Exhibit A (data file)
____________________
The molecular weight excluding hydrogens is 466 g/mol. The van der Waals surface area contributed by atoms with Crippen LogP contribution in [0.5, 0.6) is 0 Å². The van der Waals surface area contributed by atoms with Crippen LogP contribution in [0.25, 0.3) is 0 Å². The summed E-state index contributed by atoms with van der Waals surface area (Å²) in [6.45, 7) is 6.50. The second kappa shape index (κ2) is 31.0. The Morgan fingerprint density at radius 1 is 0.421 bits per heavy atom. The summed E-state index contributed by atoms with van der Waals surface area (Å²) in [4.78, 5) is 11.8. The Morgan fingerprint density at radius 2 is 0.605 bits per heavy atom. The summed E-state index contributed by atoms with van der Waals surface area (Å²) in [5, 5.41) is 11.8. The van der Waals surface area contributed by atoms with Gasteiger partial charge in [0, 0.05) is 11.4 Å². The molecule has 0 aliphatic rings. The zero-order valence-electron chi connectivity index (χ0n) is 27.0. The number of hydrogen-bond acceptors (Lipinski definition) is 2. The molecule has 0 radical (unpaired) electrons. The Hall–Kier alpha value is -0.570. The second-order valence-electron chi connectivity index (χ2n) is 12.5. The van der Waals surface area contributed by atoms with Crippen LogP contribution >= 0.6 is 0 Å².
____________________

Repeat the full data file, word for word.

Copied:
The molecular weight excluding hydrogens is 466 g/mol. The van der Waals surface area contributed by atoms with Crippen LogP contribution in [0.5, 0.6) is 0 Å². The van der Waals surface area contributed by atoms with Crippen LogP contribution in [0.25, 0.3) is 0 Å². The summed E-state index contributed by atoms with van der Waals surface area (Å²) in [6.45, 7) is 6.50. The second kappa shape index (κ2) is 31.0. The Morgan fingerprint density at radius 1 is 0.421 bits per heavy atom. The summed E-state index contributed by atoms with van der Waals surface area (Å²) in [4.78, 5) is 11.8. The Morgan fingerprint density at radius 2 is 0.605 bits per heavy atom. The summed E-state index contributed by atoms with van der Waals surface area (Å²) in [5, 5.41) is 11.8. The van der Waals surface area contributed by atoms with Gasteiger partial charge in [0, 0.05) is 11.4 Å². The molecule has 0 aliphatic rings. The zero-order valence-electron chi connectivity index (χ0n) is 27.0. The number of hydrogen-bond acceptors (Lipinski definition) is 2. The molecule has 0 radical (unpaired) electrons. The Hall–Kier alpha value is -0.570. The second-order valence-electron chi connectivity index (χ2n) is 12.5. The van der Waals surface area contributed by atoms with Crippen LogP contribution >= 0.6 is 0 Å².